1. 18d – The first word is the first name of Mr Amin the notorious African dictator + TO reversed. The second is a three letter word meaning to fight, as in a square arena bordered with ropes. The whole is a derogatory term used to describe television (set in the corner) by people who think they are intellectually superior.

  20. Had to resort to electronic devices for help today. Breezed through the top half and then stalled before finishing off over another coffee. Never heard of 18d.***/*** today. 13d made me laugh. Many thanks to setter and reviewer.

  21. I found this trickier than just ** but I did complete! however, having no idea why some answers were correct, working on the M’pops theory .. “If it fits…” . Completely forgot about the old dictator in 18d, how could I, he was so evil. I liked 16a but 13d won fave title today. I got 2d as I felt sure that “was” broken held the clue. Thanks to setter and to Gazza for hints, without you I would never have known the “whys” of several answers.

  22. This was tricky for me and I definitely needed Gazza’s help for which much thanks. Just not on the same wavelength as the setter. 18d is a term I’ve never come across but obviously where I was http://bigdave44.com/wp-content/plugins/wp-monalisa/icons/wpml_sad.gif

  23. Not too great a challenge today and I would agree with Gazza’s ratings. I did need help with 10A as I had never heard of this. I too got lumbered with a chip until I saw the error of my ways. Favourite today was 16D My thanks to Gazza for his very lucid review.

  24. A ***/*** for me- quite a slow burner, and I just couldn’t see 15d even though I had all the other clues filled in- I went back to it and it saw it straight away. Doh!

    1. Wouldn’t it be better to comment on the back page puzzle on this page and the Toughie on the Toughie page? Just a thought

  25. Must get out more – never heard of a sea breeze. What’s in it apart from vodka? Didn’t help that I had chip instead of crop. Couldn’t get beyond beard in 2d either. Sigh…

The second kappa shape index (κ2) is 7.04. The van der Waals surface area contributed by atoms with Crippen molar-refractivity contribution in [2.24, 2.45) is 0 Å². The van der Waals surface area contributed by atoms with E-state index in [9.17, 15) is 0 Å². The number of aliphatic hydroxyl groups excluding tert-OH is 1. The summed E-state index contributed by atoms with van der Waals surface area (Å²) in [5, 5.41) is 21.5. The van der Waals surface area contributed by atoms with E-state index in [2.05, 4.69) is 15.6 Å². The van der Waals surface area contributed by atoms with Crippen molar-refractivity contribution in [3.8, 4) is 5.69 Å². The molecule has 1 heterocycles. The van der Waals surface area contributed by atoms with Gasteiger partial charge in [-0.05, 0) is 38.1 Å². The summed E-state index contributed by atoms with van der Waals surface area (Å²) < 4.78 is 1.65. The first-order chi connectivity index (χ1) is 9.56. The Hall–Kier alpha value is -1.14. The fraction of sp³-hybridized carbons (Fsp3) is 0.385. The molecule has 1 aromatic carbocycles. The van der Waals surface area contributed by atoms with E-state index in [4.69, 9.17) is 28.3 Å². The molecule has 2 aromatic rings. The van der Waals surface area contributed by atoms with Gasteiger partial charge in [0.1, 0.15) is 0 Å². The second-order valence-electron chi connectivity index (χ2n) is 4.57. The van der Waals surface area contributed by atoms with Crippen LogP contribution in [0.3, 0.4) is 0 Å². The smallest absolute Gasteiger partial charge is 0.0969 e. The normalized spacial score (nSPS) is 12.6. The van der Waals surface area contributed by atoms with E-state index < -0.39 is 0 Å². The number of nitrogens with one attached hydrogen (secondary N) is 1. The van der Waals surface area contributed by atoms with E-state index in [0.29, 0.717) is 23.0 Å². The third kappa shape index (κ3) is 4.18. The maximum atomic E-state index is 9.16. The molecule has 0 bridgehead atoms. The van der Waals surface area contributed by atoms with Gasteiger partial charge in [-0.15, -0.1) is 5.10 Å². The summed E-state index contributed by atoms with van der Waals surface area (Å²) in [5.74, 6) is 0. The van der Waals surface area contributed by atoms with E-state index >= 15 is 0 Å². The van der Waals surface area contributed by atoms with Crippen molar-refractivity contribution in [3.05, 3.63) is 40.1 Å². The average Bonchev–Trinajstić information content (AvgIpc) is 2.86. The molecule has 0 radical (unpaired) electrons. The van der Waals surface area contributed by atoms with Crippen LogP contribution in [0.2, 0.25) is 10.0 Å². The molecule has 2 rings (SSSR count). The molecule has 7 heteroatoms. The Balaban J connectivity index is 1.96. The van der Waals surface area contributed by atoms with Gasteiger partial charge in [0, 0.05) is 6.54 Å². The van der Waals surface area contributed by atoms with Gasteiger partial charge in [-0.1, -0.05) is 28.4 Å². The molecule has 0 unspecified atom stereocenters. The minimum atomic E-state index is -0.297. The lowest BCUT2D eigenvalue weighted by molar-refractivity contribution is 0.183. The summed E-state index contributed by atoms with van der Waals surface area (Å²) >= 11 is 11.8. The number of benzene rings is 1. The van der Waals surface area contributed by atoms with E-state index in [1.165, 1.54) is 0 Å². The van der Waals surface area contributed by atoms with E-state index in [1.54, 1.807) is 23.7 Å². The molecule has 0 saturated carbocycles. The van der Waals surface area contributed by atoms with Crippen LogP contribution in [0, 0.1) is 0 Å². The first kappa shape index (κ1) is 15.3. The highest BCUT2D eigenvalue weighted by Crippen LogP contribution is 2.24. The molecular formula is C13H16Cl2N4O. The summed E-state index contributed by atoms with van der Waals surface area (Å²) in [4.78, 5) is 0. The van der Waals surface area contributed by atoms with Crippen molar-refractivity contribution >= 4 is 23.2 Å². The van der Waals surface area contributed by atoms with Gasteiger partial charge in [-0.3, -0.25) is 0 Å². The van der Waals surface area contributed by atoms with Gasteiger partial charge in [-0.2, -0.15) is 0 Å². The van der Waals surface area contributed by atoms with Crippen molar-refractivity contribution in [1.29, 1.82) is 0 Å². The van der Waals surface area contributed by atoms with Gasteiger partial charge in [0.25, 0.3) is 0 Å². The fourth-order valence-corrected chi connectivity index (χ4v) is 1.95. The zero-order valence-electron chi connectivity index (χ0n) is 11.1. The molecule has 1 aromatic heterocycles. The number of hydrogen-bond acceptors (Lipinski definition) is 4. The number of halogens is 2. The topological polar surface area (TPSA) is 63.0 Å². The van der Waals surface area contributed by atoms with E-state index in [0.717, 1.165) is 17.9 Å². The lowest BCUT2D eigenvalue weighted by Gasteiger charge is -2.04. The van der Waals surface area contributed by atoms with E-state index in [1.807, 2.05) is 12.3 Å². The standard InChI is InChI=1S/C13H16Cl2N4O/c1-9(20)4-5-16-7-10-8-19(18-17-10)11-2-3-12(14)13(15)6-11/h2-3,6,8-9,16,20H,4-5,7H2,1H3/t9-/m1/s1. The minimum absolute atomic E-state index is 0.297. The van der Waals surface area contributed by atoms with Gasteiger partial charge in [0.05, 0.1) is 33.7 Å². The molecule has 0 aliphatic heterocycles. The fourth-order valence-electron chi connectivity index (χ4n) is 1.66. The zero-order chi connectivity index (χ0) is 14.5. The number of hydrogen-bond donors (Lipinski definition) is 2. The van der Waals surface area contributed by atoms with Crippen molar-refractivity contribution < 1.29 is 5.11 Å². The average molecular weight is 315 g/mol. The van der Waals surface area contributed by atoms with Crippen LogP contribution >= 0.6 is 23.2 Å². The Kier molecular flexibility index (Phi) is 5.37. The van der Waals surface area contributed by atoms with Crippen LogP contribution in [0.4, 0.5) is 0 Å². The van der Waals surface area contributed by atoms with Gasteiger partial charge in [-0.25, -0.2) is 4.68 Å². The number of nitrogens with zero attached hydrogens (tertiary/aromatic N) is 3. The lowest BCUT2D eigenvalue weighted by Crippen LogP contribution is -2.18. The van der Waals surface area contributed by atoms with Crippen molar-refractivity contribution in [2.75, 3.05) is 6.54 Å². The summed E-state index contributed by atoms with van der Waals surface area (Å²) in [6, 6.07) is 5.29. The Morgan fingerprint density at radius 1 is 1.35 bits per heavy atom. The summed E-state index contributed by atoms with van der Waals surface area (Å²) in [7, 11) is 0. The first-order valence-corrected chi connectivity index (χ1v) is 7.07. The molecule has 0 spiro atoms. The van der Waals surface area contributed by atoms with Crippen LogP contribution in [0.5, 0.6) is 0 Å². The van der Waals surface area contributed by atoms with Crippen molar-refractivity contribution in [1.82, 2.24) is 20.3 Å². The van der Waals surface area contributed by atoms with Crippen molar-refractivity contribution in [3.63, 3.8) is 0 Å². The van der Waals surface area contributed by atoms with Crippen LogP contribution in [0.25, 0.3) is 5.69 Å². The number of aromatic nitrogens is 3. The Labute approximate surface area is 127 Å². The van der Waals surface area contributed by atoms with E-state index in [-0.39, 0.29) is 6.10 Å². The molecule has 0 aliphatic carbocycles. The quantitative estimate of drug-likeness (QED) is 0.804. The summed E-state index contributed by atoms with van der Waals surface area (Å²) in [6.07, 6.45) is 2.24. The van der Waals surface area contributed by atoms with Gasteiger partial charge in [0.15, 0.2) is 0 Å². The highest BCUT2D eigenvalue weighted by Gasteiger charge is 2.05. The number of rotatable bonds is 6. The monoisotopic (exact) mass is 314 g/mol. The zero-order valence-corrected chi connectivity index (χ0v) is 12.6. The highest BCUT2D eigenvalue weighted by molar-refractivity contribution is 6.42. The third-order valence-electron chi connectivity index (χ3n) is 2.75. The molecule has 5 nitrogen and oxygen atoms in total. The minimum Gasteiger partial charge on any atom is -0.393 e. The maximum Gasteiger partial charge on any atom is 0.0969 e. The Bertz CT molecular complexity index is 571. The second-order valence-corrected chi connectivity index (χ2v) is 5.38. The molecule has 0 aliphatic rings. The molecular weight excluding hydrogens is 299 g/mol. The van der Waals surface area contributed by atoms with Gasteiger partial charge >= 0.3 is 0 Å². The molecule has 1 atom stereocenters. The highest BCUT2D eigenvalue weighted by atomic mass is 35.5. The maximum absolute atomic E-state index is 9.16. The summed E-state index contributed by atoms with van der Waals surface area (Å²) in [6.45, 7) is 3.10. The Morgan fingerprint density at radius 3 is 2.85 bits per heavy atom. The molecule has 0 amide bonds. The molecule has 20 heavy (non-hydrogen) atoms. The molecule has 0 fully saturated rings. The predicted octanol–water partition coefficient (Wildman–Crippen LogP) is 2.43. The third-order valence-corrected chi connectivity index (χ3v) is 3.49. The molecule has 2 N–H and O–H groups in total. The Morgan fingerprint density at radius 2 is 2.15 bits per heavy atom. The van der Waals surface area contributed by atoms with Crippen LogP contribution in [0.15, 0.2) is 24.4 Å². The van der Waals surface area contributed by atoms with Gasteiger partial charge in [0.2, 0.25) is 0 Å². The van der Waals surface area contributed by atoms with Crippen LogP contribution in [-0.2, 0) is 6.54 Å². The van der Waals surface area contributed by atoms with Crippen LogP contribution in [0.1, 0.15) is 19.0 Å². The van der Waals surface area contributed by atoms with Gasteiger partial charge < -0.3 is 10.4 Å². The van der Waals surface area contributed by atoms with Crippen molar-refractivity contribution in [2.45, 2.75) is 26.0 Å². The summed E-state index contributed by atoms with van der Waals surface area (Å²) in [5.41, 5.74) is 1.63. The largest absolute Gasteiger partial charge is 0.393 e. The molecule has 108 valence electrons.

26. Thanks to Mr Ron and to Gazza for the review and hints. I enjoyed this one, it was a bit tricky in places. Favourites were 16&25a. Took me ages to get 15d & 2d which was last in. Got a bit more weed clearance done today.

  27. I enjoyed this, and would agree with Gazza’s ratings. I was a bit slow, but that was perhaps due in part to fighting to stay awake. Tiredness, not boredom! Really looking forward to an early night tonight. Thought of chip at 6d, but pleased that I resisted the impulse to stick it in before I knew it was good :). Also went through a few attempts at parsing 22a before getting it. Thanks to setter and Gazza.

  28. Not surprisingly, we did not need Google to fill in 8d as it is less than 2 hours drive from us and visited often. It gives us a pleased feeling to be occasionally noticed like this in puzzles, so a special thank you to the setter. We enjoyed the solve and completed without too many delays.
    Thanks Mr Ron and Gazza.

    1. Was no problem for me either – its approx. 15 mins from my nieces place to the city centre (apparently)

      1. We get there quite often as our three children and their families are all based in Wellington. However our daughter is leaving today to visit London for a few weeks. http://bigdave44.com/wp-content/plugins/wp-monalisa/icons/wpml_smile.gif

  29. Just tried to send my comments on 27,560 but was asked to complete a “Security Check” but seem to have failed that and my benign message was removed. Is this something new BD? However this got through.

  30. Very enjoyable with some excellent clues. Last in 27a first in 26d. Thanks to The Setter. http://bigdave44.com/wp-content/plugins/wp-monalisa/icons/wpml_bye.gif

  31. I’d say ** going on*** for difficulty.. I had some problems with 13d which I liked as a clue and 17,18 and 22 down. I don’t really like the definition for 22d and its along time since I’d heard thee slang term for 18. Nevertheless rather enjoyable.

  32. I enjoyed this, although I didn’t have a completely clear round because I had the last letter of 18d wrong! Otherwise, I did manage to arrive at the correct answers for the rest. ***/*** for me.

    I thought some of the clues quite tricky. I didn’t use any hints at the time, but perhaps I should have done. I needed Google’s help to confirm my answer to 10a. I had difficulty with the parsing of 21a, 23a and 17d, so am very glad of the enlightenment now. Also missed the double definition in 6d. Like others, it took me ages to get away from the idea of ‘chip’!

    Haven’t seen 14a except on a tea tray where it was a pretty piece of china! Certainly nothing like the image conjured up by the answer to 14a!

    Thanks to the setter for the enjoyable challenge and to Gazza for the super and much appreciated review.

  33. Didn’t get around to this yesterday, but went in reasonably easily over this morning’s coffee. 2*/3* or so by my reckoning. I liked 19a, if only because l speak it fluently, but l think my favourite has to be 16a. Thanks to the setter, and to Gazza for the review.